With complaints on the rise and safety as their main concern, Clinton police will begin Monday cracking down on those driving standard golf carts on roadways across the city.
First will come the warnings, but after 30 days citations will be written, stressed Clinton Police Lt. Tim King who heads the department’s traffic enforcement unit.
“Golf carts can’t be legally driven on roadways unless they are street legal,” King said. “We’ve got a lot of people driving carts around town, in neighborhoods throughout the city, that aren’t that way.”
To be street legal, a golf cart must have headlights and brake lights and owners must have registration and insurance on them just like a regular motor vehicle would carry.
“A standard golf cart is not street legal,” King stressed.
The push to crack down on violators comes on the heels of rising complaints and concerns across the city about golf carts impeding the flow of traffic on roadways across the city. Other concerns have arisen about the number of juveniles driving the golf carts, some darting out in front of motorists.
“I think it started with complaints about golf cart racing, probably with juveniles driving, and it’s just grown from there. Now it’s complaints throughout the city,” said Police Chief Jay Tilley. “With all the complaints coming in, we felt the time had come to address the situation, and we decided the best approach would be education versus enforcement.”
The education comes in the department’s efforts to publicize the difference between the golf carts and to alert users of the concerns and complaints being brought to officers’ attention. It will end with the 30 days of warnings to violators. Enforcement, if necessary, will then follow.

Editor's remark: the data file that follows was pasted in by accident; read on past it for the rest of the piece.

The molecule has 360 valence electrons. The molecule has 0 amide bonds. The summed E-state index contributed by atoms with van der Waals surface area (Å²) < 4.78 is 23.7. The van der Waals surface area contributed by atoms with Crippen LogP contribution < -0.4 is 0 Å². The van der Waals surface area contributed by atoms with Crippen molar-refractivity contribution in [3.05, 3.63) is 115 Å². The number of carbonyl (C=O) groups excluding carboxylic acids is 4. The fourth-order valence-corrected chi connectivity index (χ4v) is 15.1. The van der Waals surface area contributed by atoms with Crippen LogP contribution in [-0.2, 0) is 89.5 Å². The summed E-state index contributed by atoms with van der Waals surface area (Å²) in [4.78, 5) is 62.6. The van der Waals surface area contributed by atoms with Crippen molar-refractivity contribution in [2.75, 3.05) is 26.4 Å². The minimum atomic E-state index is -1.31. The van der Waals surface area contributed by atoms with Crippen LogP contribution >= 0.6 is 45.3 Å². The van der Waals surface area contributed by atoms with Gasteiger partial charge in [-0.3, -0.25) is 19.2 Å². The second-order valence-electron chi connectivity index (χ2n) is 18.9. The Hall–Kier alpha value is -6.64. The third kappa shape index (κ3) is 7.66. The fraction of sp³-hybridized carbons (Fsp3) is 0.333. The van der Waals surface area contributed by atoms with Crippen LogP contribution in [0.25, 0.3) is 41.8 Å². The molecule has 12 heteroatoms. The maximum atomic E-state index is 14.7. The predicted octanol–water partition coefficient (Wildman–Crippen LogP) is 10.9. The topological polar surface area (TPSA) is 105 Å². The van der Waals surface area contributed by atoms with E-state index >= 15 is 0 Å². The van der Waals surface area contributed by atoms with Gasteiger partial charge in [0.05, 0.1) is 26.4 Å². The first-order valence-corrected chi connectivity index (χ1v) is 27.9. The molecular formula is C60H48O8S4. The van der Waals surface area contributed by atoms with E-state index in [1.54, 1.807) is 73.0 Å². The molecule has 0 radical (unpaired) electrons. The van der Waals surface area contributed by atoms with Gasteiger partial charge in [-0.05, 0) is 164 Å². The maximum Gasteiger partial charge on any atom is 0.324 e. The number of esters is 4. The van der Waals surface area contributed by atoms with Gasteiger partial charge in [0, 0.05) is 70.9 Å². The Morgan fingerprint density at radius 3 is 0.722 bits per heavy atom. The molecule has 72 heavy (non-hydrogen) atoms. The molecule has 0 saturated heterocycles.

“We want everyone to understand that it is illegal to drive those standard golf carts in neighborhoods, downtown, on any roadway,” King stressed. “Doing so is a violation.”
Tilley said because the golf carts run on a battery and can’t travel at high rates of speed, many don’t think of them as potential dangers. But, he asserted, they can be.
“Most don’t think about what could happen if a golf cart ended up in an accident. The first thing is that the golf cart driver would be at fault because the carts aren’t supposed to be driven on the roadway … and that’s not even talking about the more serious impact should someone be injured.”
King acknowledged that most people use the golf carts because of their convenience, running from one neighbor’s house to another, but he emphasized again the bottom-line legality of the issue.
“The world we live in today is busy and often dangerous. It’s ever-changing and we have more vehicles on the road, more people out there. It’s just not safe for a golf cart to be out there with them. Our biggest thing is the safety aspect, and we know it’s a safety issue,” King said. “We don’t want someone getting hurt.”
The steady stream of complaints over the past few weeks have served as the catalyst for ramped up patrols.
“We’ll start with 30 days worth of warnings,” King said. “If a juvenile is driving, we’re going to take them home and inform their parents. After 30 days, the next step will be citations.”
That will not apply, however, to those driving golf carts and violating other highway laws, like driving while impaired or careless and reckless driving. “We catch that on the golf cart,” King said, “and there will be a citation whether the golf cart is a standard cart or street legal.”
Tilley and King acknowledged that some people will be upset by the stricter enforcement, but both stressed the importance of addressing the complaints and, above all else, ensuring safety.
“We aren’t out to upset people, that’s why we are trying to educate first. We hope that’s all it will take. We don’t want to write citations, but we will if we have too,” King said.